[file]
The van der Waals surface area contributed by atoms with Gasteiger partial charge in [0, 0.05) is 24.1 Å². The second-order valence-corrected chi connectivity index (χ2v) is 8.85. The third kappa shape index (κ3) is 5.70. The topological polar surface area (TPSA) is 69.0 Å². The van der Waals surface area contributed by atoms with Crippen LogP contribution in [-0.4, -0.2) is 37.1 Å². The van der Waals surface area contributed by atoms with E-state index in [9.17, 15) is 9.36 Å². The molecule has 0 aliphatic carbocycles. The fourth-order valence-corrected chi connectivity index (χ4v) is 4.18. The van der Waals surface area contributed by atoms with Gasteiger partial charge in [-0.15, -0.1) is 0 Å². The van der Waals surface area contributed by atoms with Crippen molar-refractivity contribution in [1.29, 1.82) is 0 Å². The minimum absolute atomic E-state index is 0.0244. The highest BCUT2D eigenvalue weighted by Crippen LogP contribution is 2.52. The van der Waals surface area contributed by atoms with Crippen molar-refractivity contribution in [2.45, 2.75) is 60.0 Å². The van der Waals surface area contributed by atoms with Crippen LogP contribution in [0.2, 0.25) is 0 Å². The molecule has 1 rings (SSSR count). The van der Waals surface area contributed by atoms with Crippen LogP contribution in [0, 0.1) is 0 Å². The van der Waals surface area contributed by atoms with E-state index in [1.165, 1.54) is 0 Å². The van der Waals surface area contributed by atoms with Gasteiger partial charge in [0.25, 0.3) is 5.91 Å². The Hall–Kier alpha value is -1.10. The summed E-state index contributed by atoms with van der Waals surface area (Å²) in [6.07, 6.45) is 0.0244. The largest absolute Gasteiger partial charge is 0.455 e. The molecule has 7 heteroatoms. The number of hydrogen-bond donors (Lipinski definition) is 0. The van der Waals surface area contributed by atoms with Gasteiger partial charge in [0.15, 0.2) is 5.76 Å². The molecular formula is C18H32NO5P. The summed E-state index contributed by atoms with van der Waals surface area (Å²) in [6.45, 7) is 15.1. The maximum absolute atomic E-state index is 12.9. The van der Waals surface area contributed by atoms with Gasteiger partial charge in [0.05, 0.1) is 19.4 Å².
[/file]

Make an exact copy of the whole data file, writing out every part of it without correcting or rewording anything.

The van der Waals surface area contributed by atoms with Gasteiger partial charge in [0, 0.05) is 24.1 Å². The second-order valence-corrected chi connectivity index (χ2v) is 8.85. The third kappa shape index (κ3) is 5.70. The topological polar surface area (TPSA) is 69.0 Å². The van der Waals surface area contributed by atoms with Crippen LogP contribution in [-0.4, -0.2) is 37.1 Å². The van der Waals surface area contributed by atoms with E-state index in [9.17, 15) is 9.36 Å². The molecule has 0 aliphatic carbocycles. The fourth-order valence-corrected chi connectivity index (χ4v) is 4.18. The van der Waals surface area contributed by atoms with Gasteiger partial charge in [-0.15, -0.1) is 0 Å². The van der Waals surface area contributed by atoms with Crippen molar-refractivity contribution in [1.29, 1.82) is 0 Å². The minimum absolute atomic E-state index is 0.0244. The highest BCUT2D eigenvalue weighted by Crippen LogP contribution is 2.52. The van der Waals surface area contributed by atoms with Crippen molar-refractivity contribution in [2.45, 2.75) is 60.0 Å². The van der Waals surface area contributed by atoms with Crippen LogP contribution in [0.2, 0.25) is 0 Å². The molecule has 1 rings (SSSR count). The van der Waals surface area contributed by atoms with Crippen LogP contribution in [0, 0.1) is 0 Å². The van der Waals surface area contributed by atoms with E-state index in [1.165, 1.54) is 0 Å². The van der Waals surface area contributed by atoms with Gasteiger partial charge in [0.25, 0.3) is 5.91 Å². The Hall–Kier alpha value is -1.10. The summed E-state index contributed by atoms with van der Waals surface area (Å²) in [6.07, 6.45) is 0.0244. The largest absolute Gasteiger partial charge is 0.455 e. The molecule has 7 heteroatoms. The number of hydrogen-bond donors (Lipinski definition) is 0. The van der Waals surface area contributed by atoms with Gasteiger partial charge in [0.15, 0.2) is 5.76 Å². The molecular formula is C18H32NO5P. The summed E-state index contributed by atoms with van der Waals surface area (Å²) in [6.45, 7) is 15.1. The maximum absolute atomic E-state index is 12.9. The van der Waals surface area contributed by atoms with Gasteiger partial charge in [0.05, 0.1) is 19.4 Å².